Fixed Wing - your a-typical airplane style of flight. Forward propulsion is provided through propeller or jet engine structure, with lift coming from wing design (airflow over/under the wings pulls the object into the air; the forward momentum provides this airflow). This is the method of flight that I will not undertake, as high speeds are generally required to provide the robot a means of getting off the ground, which would require sensory devices that are out of the price range for any hobbyist (remember, the finished design should be relatively easy for a hobbyist to duplicate). This style of flight also has limited applications that fall into surveillance and weapon delivery, neither of which really pertain to a hobby level robot (there are better ways to annoy cats).

Rotor - think "helicopter" and you have the basic concept of rotor produced flight. Fast spinning blades provide downward airflow and thus lift for the vehicle. Steering can be accomplished a variety of differing ways from tilting the primary rotor, to using additional rotors, to modified flaps. A robot utilizing rotor-produced flight has the potential for a good development platform.

Hover - floating on a cushion of air would be the best description for this method of flight. While in the strictest sense, hovering might not qualify as a method of flight, for our purposes it will do as the physical robot is not in contact with the ground below. A hovering robot could make an excellent development platform.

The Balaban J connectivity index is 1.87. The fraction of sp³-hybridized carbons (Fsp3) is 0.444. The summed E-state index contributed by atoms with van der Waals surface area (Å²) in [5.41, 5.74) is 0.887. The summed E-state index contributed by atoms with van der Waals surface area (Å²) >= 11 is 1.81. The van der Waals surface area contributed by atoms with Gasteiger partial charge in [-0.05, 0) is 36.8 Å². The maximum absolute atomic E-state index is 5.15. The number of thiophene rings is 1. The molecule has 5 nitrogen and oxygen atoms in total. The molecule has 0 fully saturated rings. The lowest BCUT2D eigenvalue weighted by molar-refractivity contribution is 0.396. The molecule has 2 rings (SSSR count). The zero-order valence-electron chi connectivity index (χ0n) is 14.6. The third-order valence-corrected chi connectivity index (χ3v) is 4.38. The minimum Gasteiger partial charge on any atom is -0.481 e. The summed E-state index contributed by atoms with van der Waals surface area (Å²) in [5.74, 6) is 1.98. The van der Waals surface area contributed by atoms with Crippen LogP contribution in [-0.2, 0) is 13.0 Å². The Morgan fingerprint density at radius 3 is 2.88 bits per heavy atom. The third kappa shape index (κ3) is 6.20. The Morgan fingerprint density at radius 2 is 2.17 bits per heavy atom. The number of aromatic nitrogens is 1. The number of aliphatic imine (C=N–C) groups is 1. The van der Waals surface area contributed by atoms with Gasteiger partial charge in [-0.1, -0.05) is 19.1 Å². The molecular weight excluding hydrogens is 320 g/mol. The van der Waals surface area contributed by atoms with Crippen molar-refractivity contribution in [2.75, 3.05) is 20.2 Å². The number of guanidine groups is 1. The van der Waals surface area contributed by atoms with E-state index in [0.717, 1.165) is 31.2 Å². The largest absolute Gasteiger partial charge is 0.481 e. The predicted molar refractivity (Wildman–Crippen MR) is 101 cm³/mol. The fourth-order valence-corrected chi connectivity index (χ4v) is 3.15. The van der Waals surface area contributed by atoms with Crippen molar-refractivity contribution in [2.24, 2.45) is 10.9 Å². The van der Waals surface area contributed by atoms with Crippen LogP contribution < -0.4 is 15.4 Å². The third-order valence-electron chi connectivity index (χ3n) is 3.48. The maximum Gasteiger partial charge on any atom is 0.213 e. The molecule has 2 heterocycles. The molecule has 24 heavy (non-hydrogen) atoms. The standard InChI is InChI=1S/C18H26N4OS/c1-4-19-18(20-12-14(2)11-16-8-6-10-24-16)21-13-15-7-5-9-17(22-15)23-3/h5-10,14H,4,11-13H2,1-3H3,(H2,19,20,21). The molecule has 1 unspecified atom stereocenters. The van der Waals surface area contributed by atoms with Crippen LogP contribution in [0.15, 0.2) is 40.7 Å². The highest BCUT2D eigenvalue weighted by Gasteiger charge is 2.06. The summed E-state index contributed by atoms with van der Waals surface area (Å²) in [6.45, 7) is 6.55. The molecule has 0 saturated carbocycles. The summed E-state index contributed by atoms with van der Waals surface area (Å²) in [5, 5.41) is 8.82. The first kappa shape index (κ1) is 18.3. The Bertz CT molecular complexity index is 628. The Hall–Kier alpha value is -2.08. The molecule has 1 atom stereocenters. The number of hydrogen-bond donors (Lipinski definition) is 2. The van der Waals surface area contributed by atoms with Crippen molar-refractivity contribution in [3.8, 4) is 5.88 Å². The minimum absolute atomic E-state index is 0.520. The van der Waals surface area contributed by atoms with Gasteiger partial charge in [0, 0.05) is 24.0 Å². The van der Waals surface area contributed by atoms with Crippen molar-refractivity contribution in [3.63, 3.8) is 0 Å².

Hot Air - No, not your boss. Using lighter than air gases or heated air (heat rises) in a "balloon" provide the lift, while directionality is produced through propeller and flap combinations. Great for taking sensor readings as a result of the general slow movement, but limited task capabilities.

Animalistic - a.k.a. Icarus flapping his wings. Wing design combined with the upward and downward folding (most creatures' wings fold on the down stroke) motion provides both lift and directionality for this style of robot. Weight becomes very critical in this undertaking, thus limiting the robot to specific tasks as opposed to a development platform, but it would be interesting.

Those are the choices that come to mind for methods of robotic flight. If there is a method not listed that you think should be there, please post a comment. Otherwise, voting will open up Monday, March 10, 2008. Have an uplifting weekend.

You Design It - Locomotion

When it comes to designing a robot you can just jump right in and start building or you can figure out what it is you want to accomplish with said robot and design from there. The second method is generally preferable, although building for the sake of building sometimes can lead to new discoveries. For the You Design It project we pretty much have to go the route of figuring out what it is we want to accomplish first.

Rather than presenting a million different possibilities on what our completed robot will do, we will start with the method of locomotion, which should help us narrow down our possible purposes. For the sake of simplicity, I am presenting only the basic forms of locomotion that I can think of; some of these will require further decision making to determine the actual method used, sort of subclasses.